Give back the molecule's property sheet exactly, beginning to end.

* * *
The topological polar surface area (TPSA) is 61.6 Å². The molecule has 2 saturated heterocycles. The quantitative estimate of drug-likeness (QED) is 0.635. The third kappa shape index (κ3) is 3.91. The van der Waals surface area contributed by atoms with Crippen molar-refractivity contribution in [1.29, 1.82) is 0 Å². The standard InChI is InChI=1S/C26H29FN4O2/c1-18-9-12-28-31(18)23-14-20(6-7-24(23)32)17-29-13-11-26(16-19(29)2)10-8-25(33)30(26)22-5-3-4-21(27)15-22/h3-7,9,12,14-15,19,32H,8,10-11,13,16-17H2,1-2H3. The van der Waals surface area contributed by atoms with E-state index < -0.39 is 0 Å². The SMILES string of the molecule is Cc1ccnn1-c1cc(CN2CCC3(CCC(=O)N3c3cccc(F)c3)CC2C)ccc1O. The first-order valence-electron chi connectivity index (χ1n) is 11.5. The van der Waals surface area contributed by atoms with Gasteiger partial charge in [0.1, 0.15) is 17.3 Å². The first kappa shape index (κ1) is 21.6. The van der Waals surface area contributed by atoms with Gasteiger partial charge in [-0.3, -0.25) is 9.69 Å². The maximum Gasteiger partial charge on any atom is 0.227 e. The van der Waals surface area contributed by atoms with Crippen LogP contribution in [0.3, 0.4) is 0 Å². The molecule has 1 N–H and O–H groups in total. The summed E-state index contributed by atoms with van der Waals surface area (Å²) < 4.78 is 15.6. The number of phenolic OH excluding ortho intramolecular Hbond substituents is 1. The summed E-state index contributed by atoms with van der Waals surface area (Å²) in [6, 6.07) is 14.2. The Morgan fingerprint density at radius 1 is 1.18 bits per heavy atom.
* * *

The topological polar surface area (TPSA) is 61.6 Å². The molecule has 2 saturated heterocycles. The quantitative estimate of drug-likeness (QED) is 0.635. The third kappa shape index (κ3) is 3.91. The van der Waals surface area contributed by atoms with Crippen molar-refractivity contribution in [1.29, 1.82) is 0 Å². The standard InChI is InChI=1S/C26H29FN4O2/c1-18-9-12-28-31(18)23-14-20(6-7-24(23)32)17-29-13-11-26(16-19(29)2)10-8-25(33)30(26)22-5-3-4-21(27)15-22/h3-7,9,12,14-15,19,32H,8,10-11,13,16-17H2,1-2H3. The van der Waals surface area contributed by atoms with E-state index < -0.39 is 0 Å². The SMILES string of the molecule is Cc1ccnn1-c1cc(CN2CCC3(CCC(=O)N3c3cccc(F)c3)CC2C)ccc1O. The first-order valence-electron chi connectivity index (χ1n) is 11.5. The van der Waals surface area contributed by atoms with Gasteiger partial charge in [0.1, 0.15) is 17.3 Å². The first kappa shape index (κ1) is 21.6. The van der Waals surface area contributed by atoms with Gasteiger partial charge in [-0.3, -0.25) is 9.69 Å². The maximum Gasteiger partial charge on any atom is 0.227 e. The van der Waals surface area contributed by atoms with Crippen LogP contribution in [0.3, 0.4) is 0 Å². The molecule has 1 N–H and O–H groups in total. The summed E-state index contributed by atoms with van der Waals surface area (Å²) < 4.78 is 15.6. The number of phenolic OH excluding ortho intramolecular Hbond substituents is 1. The summed E-state index contributed by atoms with van der Waals surface area (Å²) in [6, 6.07) is 14.2. The Morgan fingerprint density at radius 1 is 1.18 bits per heavy atom.